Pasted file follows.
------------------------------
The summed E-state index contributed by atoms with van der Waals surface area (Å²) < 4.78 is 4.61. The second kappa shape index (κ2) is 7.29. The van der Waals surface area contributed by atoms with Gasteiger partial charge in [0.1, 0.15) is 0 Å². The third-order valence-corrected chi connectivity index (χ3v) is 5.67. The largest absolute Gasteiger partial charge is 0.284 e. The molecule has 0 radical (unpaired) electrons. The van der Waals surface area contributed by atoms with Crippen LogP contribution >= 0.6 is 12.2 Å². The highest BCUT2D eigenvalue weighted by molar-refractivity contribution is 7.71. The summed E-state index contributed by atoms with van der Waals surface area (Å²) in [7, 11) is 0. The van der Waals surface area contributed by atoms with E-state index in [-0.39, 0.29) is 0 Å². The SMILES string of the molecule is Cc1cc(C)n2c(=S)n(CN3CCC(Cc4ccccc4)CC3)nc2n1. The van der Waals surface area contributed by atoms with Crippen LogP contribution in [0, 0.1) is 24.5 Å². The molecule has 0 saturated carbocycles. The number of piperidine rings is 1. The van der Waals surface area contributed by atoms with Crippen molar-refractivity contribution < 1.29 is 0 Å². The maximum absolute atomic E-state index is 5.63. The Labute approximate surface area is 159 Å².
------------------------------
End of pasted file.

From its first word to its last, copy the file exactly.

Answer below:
The summed E-state index contributed by atoms with van der Waals surface area (Å²) < 4.78 is 4.61. The second kappa shape index (κ2) is 7.29. The van der Waals surface area contributed by atoms with Gasteiger partial charge in [0.1, 0.15) is 0 Å². The third-order valence-corrected chi connectivity index (χ3v) is 5.67. The largest absolute Gasteiger partial charge is 0.284 e. The molecule has 0 radical (unpaired) electrons. The van der Waals surface area contributed by atoms with Crippen LogP contribution >= 0.6 is 12.2 Å². The highest BCUT2D eigenvalue weighted by molar-refractivity contribution is 7.71. The summed E-state index contributed by atoms with van der Waals surface area (Å²) in [7, 11) is 0. The van der Waals surface area contributed by atoms with E-state index in [-0.39, 0.29) is 0 Å². The SMILES string of the molecule is Cc1cc(C)n2c(=S)n(CN3CCC(Cc4ccccc4)CC3)nc2n1. The van der Waals surface area contributed by atoms with Crippen LogP contribution in [0, 0.1) is 24.5 Å². The molecule has 0 saturated carbocycles. The number of piperidine rings is 1. The van der Waals surface area contributed by atoms with Crippen molar-refractivity contribution < 1.29 is 0 Å². The maximum absolute atomic E-state index is 5.63. The Labute approximate surface area is 159 Å².